God saw all that He had made, and behold, it was very good. And there was evening and there was morning, the sixth day.Genesis 1:31
For everything created by God is good, and nothing is to be rejected if it is received with gratitude;1 Timothy 4:4
In Genesis 1:31, God says that everything is good. Paul says something similar in 1 Timothy 4:4 after the supposed “fall” of all creation in Genesis 3. The Greek word Paul employs to say that “everything created by God is good” is the word pan which is a conjugate of pas. This word means “all; the whole; every” (LSJ; EDNT*). In the Greek version of the Old Testament (the Septuagint or LXX), Genesis 1:31 also says that “God saw panta (pas) that He made…” The physical creation is inherently good, and it is still good to this day.
Even human mortality is a good thing, not bad. Physical death is in no way an enemy to the child of God because she dies with the full confidence that her relationship with God is not severed. In Genesis 2:9, there are two arguments one could make about the mortality of all humanity.
Out of the ground the LORD God caused to grow every tree that is pleasing to the sight and good for food; the tree of life also in the midst of the garden, and the tree of the knowledge of good and evil.Genesis 2:9
First, their need to eat implies that they were not immortal. It also shows that immortality was not the default state of all creation. Eating fruit implies a natural cycle of life, death, and more life. Trees grow, fruit is produced, humans grow hungry, and so they begin to eat. The seeds from the food they consume go on to produce more trees which produces more food, etc. This argument assumes a lot of course: 1) it assumes that Genesis 2 is not allegorical, 2) it assumes that Adam and Eve were the first humans, and 3) it assumes that human cells were mortal and, therefore, the human was mortal in its entirety. This last point would seem to make sense from our perspective because of our understanding of life that the original writers (or, more importantly, the original listeners or readers) would have not known, but there are views of Genesis 1-3 which state that the world was under different scientific “rules,” so I have to allow for that given that the bulk of my audience operates under those presuppositions.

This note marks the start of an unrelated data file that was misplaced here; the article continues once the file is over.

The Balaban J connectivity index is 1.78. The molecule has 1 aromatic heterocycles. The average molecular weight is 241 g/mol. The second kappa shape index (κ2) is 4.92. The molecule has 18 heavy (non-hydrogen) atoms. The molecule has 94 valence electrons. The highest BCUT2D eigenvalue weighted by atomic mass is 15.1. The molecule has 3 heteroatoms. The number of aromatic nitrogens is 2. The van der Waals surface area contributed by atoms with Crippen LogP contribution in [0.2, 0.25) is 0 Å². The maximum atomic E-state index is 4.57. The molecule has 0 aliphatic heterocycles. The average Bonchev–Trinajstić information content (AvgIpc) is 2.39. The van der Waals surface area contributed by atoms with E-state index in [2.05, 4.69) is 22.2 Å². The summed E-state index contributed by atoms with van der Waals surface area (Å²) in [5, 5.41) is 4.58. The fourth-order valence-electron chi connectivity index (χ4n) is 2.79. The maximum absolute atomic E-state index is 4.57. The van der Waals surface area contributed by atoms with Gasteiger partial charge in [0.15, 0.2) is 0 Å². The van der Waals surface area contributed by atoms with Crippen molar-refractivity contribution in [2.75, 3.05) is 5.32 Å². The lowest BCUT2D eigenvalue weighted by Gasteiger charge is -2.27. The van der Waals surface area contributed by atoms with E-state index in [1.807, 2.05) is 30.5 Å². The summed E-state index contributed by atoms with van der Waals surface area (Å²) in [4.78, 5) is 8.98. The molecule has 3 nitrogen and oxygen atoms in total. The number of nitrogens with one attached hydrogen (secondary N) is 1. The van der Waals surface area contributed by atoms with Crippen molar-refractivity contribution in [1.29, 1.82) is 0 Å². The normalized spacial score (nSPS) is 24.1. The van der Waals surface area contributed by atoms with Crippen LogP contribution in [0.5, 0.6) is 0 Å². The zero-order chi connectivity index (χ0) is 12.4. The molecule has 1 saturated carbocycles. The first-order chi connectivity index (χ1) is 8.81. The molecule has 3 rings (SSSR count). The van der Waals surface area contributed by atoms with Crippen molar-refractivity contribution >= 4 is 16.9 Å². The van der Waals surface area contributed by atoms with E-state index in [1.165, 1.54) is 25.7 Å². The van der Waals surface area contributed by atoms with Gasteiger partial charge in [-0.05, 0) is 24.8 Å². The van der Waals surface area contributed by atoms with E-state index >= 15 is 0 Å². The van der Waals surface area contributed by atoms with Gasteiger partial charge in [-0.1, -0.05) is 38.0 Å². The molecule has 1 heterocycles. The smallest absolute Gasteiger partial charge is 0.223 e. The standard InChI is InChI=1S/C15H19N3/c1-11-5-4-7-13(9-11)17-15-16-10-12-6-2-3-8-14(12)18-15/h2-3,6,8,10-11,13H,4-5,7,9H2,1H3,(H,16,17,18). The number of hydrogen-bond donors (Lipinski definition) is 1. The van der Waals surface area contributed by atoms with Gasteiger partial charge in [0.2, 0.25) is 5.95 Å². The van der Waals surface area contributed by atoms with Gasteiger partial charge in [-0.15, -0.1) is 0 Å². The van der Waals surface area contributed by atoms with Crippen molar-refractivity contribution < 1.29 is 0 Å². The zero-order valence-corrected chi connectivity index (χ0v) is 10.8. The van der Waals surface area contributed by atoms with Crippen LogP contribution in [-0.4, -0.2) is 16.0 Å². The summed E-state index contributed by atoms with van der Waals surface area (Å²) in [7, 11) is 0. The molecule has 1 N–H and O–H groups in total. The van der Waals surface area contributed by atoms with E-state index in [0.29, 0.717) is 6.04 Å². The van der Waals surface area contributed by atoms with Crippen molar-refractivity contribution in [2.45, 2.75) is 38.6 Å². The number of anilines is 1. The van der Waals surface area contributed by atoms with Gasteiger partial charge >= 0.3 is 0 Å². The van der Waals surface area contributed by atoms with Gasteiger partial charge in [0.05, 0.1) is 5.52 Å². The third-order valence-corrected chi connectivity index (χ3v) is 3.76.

Second, the tree of life gave humans the possibility of immortality. Now, I believe this is speaking of immortality from a covenant perspective. In other words, it was symbolic of their continued relationship with God; however, let's say that this tree was given to maintain physical life for the sake of argument. The JPS Torah Commentary takes this position.